Brad Buckley

Artspace, Sydney
30 October – 22 November 2003

The object reproduced for the invitation of this exhibition, and then painted huge on the wall of the gallery in simplified cartoon-like contours, is an intriguing contraption. Neither stool nor settee, the grace of its gold ormolu and delicate silk upholstery seem at odds with two things that spring like antennae and, below, what look a lot like stirrups. Before I visited Brad Buckley’s installation, Etiquette, I stared at the thing over and over again, and must say, found it pleasantly unfamiliar. Was it some aristocratic conceit? A sculpture perhaps, or some Koonsian mock-Baroque remake? Almost right. It is what was known in French nineteenth century bordellos as a seige d’amour, a ‘love seat’, more properly known in Britain as a ‘rogering chair’, a custom-built device used in brothels that was literally an ornate harness used to keep women in position while clients did their business. Whether you choose to grimace or snigger at this, such images for Buckley are specifically encoded, emblems which are to do with the exchange of power.

Etiquette was chamber red on the outside and densely black within. Before entering, you met a trio of suspended red sheets, like the generic signs of authoritarianism. Around each of the two pylons that divided the space inside were white neon hoops placed just below waist height. The far wall was filled with a text relating some pornographic male fantasy. Part of it read, ‘she knew I had always wanted to fuck her and perhaps tonight was the night. There was only one catch, which was she wanted to piss in my mouth first’. You were abruptly transported into frivolous libertinage. Buckley uses sex as the site for the articulation of power, since sex is what is both primordial and socially inscribed with taboos, that is, simultaneously ever-present and concealed. While sex is what, biologically speaking, makes us, it is also the activity richest in metaphors and behavioural expectation, hence etiquette.

For Buckley, since everyone is haunted by covert desires of possession—or even sexual defilement—which far fewer of us end up realising, the psychology of seduction is the fundamental scene of political exchange. Seduction is traditionally an insidious strategy of attraction which suggests a corrupting influence on a chaste body or mind. The art and literature of the eighteenth century, ironically the century that witnesses some of the most major shifts in the distribution of individual power, is rife with the intrigues of debaucher on debauchee. The art of seduction, which is the point that Buckley takes up, lies in a series of ruses which lull the object of seduction into the delusion of trust. Once the seducer has taken what he wants, recourse is impossible. This is the relationship Buckley draws upon in this work, the concerns of which, although general and cross-cultural, are in this instance specifically related to Howardite politics and the Iraqi war.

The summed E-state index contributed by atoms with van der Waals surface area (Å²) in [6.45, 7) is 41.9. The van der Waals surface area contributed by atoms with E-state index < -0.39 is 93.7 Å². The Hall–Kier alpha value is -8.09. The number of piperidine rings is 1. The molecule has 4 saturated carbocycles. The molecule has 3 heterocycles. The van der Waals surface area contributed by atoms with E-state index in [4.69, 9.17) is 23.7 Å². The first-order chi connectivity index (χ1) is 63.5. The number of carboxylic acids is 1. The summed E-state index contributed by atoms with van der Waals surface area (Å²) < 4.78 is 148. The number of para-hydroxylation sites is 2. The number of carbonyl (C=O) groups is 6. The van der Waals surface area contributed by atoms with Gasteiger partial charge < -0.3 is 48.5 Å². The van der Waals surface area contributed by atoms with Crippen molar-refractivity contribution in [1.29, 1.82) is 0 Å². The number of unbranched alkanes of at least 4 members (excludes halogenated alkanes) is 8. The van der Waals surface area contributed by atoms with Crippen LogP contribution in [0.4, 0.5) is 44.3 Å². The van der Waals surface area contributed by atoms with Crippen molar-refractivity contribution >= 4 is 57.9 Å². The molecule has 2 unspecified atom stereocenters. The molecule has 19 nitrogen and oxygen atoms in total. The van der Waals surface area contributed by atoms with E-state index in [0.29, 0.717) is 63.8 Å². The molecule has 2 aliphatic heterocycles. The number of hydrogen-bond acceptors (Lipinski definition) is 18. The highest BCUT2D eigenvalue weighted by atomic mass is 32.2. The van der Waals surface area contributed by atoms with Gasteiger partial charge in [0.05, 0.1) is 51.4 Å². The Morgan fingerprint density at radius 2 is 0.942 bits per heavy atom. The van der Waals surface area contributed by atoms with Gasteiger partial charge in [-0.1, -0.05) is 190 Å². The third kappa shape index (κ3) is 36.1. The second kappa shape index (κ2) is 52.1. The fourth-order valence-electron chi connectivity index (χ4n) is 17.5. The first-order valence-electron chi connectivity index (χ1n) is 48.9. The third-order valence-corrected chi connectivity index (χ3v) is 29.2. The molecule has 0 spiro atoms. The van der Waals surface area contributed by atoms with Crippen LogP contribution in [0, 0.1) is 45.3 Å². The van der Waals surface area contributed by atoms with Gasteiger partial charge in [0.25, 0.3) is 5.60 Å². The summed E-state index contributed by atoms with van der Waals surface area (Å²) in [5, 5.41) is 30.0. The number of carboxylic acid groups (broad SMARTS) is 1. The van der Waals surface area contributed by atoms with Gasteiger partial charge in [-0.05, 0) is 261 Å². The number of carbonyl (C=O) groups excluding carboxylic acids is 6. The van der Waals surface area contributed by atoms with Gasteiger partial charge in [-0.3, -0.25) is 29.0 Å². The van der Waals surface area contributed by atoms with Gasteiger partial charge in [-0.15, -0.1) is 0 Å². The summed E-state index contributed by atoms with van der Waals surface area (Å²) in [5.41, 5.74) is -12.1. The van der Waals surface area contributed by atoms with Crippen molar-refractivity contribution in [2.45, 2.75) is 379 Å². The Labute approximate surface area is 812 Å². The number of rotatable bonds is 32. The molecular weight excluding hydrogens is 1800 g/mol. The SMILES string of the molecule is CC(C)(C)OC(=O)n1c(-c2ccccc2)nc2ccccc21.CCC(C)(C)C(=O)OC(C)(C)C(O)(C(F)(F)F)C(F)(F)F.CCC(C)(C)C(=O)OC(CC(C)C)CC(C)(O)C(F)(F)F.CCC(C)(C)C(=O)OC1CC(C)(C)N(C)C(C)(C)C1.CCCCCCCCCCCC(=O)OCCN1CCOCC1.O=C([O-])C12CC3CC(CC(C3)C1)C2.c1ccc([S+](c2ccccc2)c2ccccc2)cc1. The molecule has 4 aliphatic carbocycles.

The skill in the tone and tenor of Buckley’s text was the way it anticipated literal reading, and therefore a misrecognition that drew attention to people’s habitual prejudices. The buggering chair alluded to the fact that we are presently being held down and fucked by the right; the symbol of impotence against leaders whose concept of strength is aggression and arrogant denial. Buckley’s language of seduction can refer to the way the Iraqi war was delivered to us as something resembling a serialised wartime drama, or how the media is instructed to deliver messages which attempt to divert attention away from national anxiety, or political disquiet.

You knew in this installation that you were positioned within something with a discrete purpose. The dense black walls, interrupted only by two forms in white outline and the white text, bore no semblance to anything familiar or natural. Adding to the many ironies which the installation was built upon, the word used to identify the particular sort of white neon is named after another chaste heroine, Snow White, and is a glow characterised by its particular deadness. Everything about the exhibition appeared impeccably but exhaustively processed, a synthetic excess the bodily counterpart of which is the society dame who has surgically altered her body beyond recognition, or the repeat effect of pornography, which is to divorce the sexual act from any sense of humanity or compassion. The undercurrent of violence which flowed through the space was made palatable because of its sardonic edge, like a jester’s touch which abides by the maxim that many a true word is spoken in jest.

When you turned to leave, you encountered a mixed duality on either side. To the left, another white gargantuan outline of coitus; wryly in keeping with the text, the woman’s form is on top, though the power-relation is ambiguous since the exact nature of penetration is left open. To the right of the exit, at shoe-level, in block capitals, was the declaration, ‘WAR IS PEACE’. Buckley, an outspoken advocate of Republicanism, is a rare artist who ardently seeks to expose the perversions of power, and to express aversions in the name of those who, despite a democracy, are silenced. President Bush, after all was elected by a numerical minority. We can do nothing to prevent an unprovoked attack on a sovereign state. The aim of Buckley’s work is not to pose solutions, rather its semantics expose more clearly the side the viewer is on: some of us may empathise with the feeling of collective political buggery, others, insensate, may just let out a loud guffaw.